On Thu, May 21, 2009 at 4:22 PM, Tom Lane <tgl(at)sss(dot)pgh(dot)pa(dot)us> wrote:
> Greg Stark <stark(at)enterprisedb(dot)com> writes:
>> Schemes like this have been discussed before but I don't think we
>> considered applying the limitation that only the "first" default value
>> would be covered. We always wanted to be able to handle new defaults
>> or making a non-null column nullable later.
> Yeah ... I don't see exactly what it would buy to restrict it to just
> the first such value.
Well it wouldn't buy you steady-state space savings or performance improvements.
What it would buy you is a much narrowed set of circumstances where
ALTER TABLE ADD COLUMN goes from a fast O(1) catalog change to a
complete table rewrite. The use cases covered such as "boolean DEFAULT
false" or "integer DEFAULT 0" are extremely common.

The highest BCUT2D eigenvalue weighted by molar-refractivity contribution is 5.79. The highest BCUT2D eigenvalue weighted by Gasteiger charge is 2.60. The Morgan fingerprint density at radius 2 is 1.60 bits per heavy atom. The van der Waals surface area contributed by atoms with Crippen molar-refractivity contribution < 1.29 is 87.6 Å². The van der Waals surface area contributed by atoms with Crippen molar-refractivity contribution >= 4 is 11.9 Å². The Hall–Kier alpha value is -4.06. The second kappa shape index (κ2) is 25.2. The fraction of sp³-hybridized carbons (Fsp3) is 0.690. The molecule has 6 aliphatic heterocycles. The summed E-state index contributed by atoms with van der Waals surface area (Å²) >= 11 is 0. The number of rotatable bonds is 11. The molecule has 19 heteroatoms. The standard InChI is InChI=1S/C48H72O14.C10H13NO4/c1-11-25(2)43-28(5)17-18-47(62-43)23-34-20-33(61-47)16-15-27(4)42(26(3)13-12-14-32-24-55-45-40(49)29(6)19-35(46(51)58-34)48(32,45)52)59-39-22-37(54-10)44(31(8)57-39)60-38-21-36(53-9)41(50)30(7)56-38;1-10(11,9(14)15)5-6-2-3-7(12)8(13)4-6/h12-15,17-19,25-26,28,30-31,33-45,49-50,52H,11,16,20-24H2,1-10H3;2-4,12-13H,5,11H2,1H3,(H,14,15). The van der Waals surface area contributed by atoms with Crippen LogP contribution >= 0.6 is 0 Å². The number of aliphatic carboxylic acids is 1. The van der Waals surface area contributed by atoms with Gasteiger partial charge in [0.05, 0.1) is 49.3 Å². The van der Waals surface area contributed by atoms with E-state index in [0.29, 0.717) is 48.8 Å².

I think users today often avoid the full table rewrite either make
their application treat null as implicitly the default value or do a
piecemeal rewrite using updates.
I think Robert Haas is right that we could handle any stable
expression by evaluating the expression once and storing only the
final resulting value as a constant. That would avoid the problems
with dependencies and later changes to functions.
Another gotcha is that the default value might be very large.... It
can't be very common but I suppose we would have to take some care
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